In preparation for the release of the Transportation Study, which should be released within the next few months, the SCU has done an analysis of the final recommendations that were presented at the Open House in January 2012. At the Open House, the City presented SMAP and BAP recommendations in map formats, along with other streets/roads that they investigated as possible candidates for routes.
Route recommendations were then presented on a map, without any details as to what infrastructure was being recommended for the routes.
The SCU’s findings are presented in the spreadsheet below.
[gview file=”https://bikesudbury.ca/wp-content/uploads/2013/05/BAP-SMAP-City-Network-Comparison_Final.xlsx” save=”1″]
A few comments on the proposals:
- There is a reliance on the trail system that is in or will be in place. While this is good for recreational cyclists, it is not good for those who will want routes for transportation at all times of the day. These users required well-lit, well-paved routes. The trails also can’t be used by cycling tourists who may be carting attachments to their bikes.
- Some of the major arteries have been left out, including Lasalle from Lansing to Falconbridge Rd., the Kingsway, Lasalle from College Boreal to Frood Rd., Big Nickel Mine Rd., Lorne from Regent to Elm, some of MR80 in Valley East. Not putting infrastructure on major arteries should only be done if there are convenient and safer alternate routes. Not many of these exist for our arteries. Our arterial roads are not just throughways – there are many destinations (restaurants, businesses, dwellings) on these arterial roads that need to be accessible to cyclists.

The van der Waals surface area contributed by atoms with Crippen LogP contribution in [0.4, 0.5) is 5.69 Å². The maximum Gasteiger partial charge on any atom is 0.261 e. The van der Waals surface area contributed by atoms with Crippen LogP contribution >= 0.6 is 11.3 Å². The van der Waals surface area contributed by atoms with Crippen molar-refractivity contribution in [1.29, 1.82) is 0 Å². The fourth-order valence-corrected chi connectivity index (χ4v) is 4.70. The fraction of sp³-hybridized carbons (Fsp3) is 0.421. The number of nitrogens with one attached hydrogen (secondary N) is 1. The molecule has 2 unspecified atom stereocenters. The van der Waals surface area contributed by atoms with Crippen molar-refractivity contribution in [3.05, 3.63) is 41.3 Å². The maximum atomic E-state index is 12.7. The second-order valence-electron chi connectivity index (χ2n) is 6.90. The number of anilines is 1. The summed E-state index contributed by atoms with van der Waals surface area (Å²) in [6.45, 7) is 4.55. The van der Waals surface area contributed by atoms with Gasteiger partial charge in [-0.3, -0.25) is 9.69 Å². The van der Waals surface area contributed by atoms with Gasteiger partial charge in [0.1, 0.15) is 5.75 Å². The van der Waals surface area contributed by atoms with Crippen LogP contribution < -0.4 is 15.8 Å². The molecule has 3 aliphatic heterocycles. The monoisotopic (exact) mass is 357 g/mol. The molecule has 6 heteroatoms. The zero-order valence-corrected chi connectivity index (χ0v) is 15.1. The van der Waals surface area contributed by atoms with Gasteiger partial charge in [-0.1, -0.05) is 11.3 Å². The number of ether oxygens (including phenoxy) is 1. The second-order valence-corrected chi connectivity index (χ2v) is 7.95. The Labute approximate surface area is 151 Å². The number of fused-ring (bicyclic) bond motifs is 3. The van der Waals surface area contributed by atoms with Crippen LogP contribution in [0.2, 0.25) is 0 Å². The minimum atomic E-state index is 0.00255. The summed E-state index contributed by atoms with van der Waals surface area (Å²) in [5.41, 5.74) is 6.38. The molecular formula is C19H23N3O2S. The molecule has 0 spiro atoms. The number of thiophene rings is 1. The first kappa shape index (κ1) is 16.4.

- On the plus side, many of the major roads are included in the routes network, including all of Maley, all of Barrydowne, all of Paris, all of Regent, all of Beatty, all of Notre Dame,and all of Elm (to Dowling), Southview, Algonquin, and Loach’s Rd. Kelly Lake and Martindale roads seemed to be marked, but they may be marking a trail along the road – it is hard to distinguish.
- There are some interesting hills in some of their recommendations. No information was provided as to whether the suggested roads were to link things like schools, churches, or whether they were to service major subdivisions, or how they went about deciding where to put the networks. It’s hard to identify why certain routes were chosen over others.
- On the plus side, many of the recommendations from both SMAP and BAP were presented, although the what was not presented is the type infrastructure that is being proposed for the routes.
An analysis of Sudbury’s major roads is here.